“In film school, they want to believe that if you set the right boundaries, you’ll never have to do anything that you don’t want to do like running to get the dry cleaning or whatever, menial tasks,” she describes. “But you’re never going to build trust with someone if you refuse to do stuff like that. Because what they need help with is support, and if you’re not supporting them in those ways, why would they think you could support them in any more meaningful ways?”
“Boundaries are good,” she continues, “and if you’re at their house all day folding their laundry and doing dishes, that’s obviously not what you signed up for. But errands and stuff like that totally make sense.” In addition to signing for packages and other chores one might expect from an assistant, Julia was assisting Greg on the show. She took notes in meetings, sat in on phone calls, and typed out script breakdowns, and worked as Greg’s right-hand woman for the next three seasons.
Deeply immersed in TWD culture, Julia admits to not fully understanding the scope and reach of the show she works on. “I still don’t think I do.” she laughs. “It was hard to know from the inside how big it was going to be, or how big it already was. By the time I signed on, even as a P.A., we were already breaking records for the most watched premiere; we had over 18 million viewers for the season five premiere (domestic, AMC). The next biggest show after us was around 10 million. It’s astronomical. It’s insane. It’s quantifiable, but it almost feels like it’s not because it’s such a huge audience.”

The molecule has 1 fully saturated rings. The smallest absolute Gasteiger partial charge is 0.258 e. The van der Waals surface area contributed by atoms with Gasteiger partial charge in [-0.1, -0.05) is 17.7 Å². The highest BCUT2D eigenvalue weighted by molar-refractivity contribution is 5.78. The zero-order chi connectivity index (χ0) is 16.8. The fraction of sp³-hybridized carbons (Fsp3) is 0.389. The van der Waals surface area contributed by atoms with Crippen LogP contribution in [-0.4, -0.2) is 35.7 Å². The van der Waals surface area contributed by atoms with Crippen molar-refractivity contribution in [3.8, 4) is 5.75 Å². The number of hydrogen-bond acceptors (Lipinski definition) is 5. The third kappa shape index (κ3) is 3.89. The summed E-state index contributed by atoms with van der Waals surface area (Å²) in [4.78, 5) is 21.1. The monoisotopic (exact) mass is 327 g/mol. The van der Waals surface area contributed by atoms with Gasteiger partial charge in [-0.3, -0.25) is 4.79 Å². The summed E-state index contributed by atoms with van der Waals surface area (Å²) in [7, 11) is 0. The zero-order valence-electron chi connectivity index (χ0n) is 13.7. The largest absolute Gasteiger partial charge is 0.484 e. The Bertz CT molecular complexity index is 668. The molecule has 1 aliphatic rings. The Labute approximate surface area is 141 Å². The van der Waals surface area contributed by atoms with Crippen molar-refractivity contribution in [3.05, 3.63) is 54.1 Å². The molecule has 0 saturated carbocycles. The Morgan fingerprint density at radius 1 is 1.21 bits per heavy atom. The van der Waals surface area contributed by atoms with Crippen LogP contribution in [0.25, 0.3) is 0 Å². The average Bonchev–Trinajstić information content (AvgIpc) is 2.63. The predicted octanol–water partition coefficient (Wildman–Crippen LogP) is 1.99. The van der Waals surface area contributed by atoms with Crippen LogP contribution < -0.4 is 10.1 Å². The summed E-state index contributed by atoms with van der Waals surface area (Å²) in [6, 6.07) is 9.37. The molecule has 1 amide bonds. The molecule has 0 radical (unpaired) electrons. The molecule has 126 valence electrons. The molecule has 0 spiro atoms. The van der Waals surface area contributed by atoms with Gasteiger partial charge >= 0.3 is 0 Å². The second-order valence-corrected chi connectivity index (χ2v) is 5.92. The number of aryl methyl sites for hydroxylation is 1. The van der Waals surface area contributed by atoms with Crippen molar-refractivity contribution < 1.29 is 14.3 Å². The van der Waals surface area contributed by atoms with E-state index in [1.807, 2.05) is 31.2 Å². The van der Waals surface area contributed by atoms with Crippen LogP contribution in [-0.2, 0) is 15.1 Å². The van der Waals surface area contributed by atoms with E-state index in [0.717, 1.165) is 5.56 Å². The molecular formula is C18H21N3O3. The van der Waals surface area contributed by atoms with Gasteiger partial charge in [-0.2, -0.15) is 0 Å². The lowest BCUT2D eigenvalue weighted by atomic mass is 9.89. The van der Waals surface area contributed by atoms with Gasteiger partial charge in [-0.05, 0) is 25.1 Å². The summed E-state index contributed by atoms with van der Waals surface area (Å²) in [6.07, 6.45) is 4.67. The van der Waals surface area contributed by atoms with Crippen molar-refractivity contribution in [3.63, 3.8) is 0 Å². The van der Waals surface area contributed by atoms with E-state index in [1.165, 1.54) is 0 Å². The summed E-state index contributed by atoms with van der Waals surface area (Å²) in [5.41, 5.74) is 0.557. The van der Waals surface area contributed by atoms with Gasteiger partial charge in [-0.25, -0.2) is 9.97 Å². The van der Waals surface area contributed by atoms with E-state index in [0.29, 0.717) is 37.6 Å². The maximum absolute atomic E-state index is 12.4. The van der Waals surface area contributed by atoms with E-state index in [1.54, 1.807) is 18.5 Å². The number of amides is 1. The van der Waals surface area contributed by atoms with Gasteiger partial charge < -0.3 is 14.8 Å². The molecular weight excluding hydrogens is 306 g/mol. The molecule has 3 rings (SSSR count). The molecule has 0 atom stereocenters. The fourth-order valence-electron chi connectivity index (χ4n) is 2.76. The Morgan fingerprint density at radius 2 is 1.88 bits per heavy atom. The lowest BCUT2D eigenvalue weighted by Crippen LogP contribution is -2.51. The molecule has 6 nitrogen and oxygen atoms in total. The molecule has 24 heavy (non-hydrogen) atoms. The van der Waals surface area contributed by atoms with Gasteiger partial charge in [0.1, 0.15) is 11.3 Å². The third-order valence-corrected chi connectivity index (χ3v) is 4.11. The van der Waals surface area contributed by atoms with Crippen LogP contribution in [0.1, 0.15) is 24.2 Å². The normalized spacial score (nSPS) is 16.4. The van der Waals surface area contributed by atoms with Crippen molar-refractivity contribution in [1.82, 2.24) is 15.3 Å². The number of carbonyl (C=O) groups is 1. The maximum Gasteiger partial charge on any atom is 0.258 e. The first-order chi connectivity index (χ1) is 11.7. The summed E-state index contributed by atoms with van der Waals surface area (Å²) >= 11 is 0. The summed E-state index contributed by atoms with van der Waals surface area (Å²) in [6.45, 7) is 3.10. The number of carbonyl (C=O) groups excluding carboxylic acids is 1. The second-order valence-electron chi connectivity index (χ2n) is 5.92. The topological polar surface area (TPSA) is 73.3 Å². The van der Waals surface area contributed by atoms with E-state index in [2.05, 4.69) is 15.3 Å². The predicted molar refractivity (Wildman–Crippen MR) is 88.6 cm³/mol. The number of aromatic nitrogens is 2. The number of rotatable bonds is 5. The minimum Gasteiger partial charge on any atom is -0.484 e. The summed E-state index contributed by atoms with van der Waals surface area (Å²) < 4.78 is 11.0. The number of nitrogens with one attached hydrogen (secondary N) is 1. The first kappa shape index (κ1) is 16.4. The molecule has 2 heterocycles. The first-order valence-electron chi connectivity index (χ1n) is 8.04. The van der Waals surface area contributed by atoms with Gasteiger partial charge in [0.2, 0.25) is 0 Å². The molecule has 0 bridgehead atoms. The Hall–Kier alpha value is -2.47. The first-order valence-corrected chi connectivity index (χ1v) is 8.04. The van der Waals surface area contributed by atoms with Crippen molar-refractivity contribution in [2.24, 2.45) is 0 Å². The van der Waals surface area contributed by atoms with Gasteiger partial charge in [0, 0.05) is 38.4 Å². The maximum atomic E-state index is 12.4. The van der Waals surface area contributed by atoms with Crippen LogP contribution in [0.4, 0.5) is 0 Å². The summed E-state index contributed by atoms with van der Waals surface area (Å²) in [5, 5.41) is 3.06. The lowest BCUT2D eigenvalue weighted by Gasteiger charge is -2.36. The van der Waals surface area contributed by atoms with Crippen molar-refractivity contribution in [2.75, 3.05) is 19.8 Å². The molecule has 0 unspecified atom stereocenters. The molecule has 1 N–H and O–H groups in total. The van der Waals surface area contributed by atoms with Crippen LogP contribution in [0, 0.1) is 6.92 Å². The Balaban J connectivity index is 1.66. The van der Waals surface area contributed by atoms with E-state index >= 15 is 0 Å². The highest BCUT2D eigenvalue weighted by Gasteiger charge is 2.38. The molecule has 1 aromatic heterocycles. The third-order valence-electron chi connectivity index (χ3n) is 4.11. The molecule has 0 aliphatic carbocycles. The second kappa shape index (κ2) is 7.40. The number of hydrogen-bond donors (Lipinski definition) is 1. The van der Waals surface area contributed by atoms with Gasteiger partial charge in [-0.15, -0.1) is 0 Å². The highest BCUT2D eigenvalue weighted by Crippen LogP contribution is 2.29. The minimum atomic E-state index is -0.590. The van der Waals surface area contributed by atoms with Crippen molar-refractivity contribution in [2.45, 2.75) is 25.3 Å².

At the beginning of season nine, Greg called Julia and told her he had spoken with showrunner Scott Gimple, and the two had decided they wanted Julia to be an associate producer, coordinating the special effects makeup department in an administrative capacity, scheduling, and more. Because of the work she had put in
previously, she was retroactively credited as an associate producer for half of season eight as well. “It was a wonderful feeling for my work to be recognized on TWD. During the same time, Greg brought me into the fold to develop Creepshow with him which broadened my horizons and opened the door for creative producing.”
Creepshow, which Julia co-executive produces along with Greg and Brian Witten, is a continuation of the 80s movies. “The movies are older, and they’ve aged. But because the series is newer—and it’s Greg—I’d have to say it’s scarier. He does some pretty creepy stuff,” she laughs.